There was a white rabbit,
His name was Jim,
The hunters, they shot,
And tried to kill him.

He hopped away,
As quick as he could,
Away from the hunters,
And out of the wood.

He came to a town,
Perched on a hill,
It had roof tops and steeples,
With bells that did trill.

For all of his hurry,
Jim was in awe,
After such danger,
His stomach was raw.

Nearest to Jim,
Was the patisserie,
The sight of a pastry,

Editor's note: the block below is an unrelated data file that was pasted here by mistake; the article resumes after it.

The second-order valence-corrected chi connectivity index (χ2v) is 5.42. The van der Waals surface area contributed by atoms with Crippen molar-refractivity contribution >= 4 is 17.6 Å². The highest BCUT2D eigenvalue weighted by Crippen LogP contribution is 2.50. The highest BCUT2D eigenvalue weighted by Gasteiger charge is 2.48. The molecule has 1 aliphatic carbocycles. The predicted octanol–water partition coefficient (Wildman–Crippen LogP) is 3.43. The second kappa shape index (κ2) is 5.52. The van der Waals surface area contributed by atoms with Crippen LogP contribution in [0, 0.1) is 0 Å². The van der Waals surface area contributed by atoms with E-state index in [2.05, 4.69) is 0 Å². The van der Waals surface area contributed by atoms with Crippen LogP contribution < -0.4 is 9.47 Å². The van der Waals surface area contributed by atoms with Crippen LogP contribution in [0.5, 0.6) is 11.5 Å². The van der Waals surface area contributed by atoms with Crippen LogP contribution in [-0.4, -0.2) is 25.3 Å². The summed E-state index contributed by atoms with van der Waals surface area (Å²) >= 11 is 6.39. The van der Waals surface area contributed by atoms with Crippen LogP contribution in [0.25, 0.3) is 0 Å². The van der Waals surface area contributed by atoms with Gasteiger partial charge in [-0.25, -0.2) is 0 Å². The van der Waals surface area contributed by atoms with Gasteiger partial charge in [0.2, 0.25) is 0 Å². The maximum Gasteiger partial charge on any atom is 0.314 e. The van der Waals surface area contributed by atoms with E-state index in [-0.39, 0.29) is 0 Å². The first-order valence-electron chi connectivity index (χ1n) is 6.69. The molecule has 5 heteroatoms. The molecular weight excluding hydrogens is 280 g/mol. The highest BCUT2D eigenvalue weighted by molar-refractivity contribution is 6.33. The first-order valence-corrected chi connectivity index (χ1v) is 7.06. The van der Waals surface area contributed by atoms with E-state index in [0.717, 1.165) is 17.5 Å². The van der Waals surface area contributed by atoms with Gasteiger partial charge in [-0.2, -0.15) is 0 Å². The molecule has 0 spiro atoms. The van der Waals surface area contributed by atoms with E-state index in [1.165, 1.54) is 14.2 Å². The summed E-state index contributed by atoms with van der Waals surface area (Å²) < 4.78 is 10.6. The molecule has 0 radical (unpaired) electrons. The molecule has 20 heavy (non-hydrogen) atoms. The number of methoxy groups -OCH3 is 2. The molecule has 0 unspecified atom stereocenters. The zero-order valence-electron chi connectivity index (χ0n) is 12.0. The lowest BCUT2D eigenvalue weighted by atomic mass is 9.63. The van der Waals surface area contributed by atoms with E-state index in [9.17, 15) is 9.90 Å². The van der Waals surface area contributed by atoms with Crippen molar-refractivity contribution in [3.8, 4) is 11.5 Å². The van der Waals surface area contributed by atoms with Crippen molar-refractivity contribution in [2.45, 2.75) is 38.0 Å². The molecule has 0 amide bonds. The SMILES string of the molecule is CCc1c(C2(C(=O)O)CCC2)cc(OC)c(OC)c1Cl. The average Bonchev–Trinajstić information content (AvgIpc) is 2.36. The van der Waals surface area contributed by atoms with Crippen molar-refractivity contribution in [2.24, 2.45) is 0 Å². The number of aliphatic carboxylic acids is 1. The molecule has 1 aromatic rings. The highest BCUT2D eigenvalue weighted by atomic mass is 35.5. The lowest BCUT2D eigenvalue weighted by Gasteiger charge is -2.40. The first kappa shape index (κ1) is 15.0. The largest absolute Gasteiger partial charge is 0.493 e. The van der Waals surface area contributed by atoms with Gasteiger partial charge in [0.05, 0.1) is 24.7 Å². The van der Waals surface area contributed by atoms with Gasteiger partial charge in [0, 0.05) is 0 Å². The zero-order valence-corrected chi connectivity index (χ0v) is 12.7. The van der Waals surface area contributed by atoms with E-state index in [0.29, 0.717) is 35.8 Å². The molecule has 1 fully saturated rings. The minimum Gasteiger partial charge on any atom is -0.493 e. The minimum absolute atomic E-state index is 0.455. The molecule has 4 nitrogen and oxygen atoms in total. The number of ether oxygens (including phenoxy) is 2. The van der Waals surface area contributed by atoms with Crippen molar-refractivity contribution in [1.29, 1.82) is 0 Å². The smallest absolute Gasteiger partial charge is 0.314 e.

Made his gut sing with glee.

So up he went,
Silent and fast,
But alas his good luck,
It just could not last.

Out of the woods,
Came the hunters, in tow,
They had followed him,
There was nowhere to go.

So he sat with the pastries,
As still as he could,
Till he was snatched up,
By a girl, in a hood.

So fuzzy and warm,
So soft was he,
That this little girl,
Knew he was no pastry.

She bundled him up,
And spoke soothing words,
About burrows and rivers,
Of beasts and of birds.

Till he fell asleep,
And lay still as a doll,
Then she brought him home,
To show dear uncle Paul.

"That is the rabbit,
I've hunted all day,
My girl, with these beasts,
You sure have a way."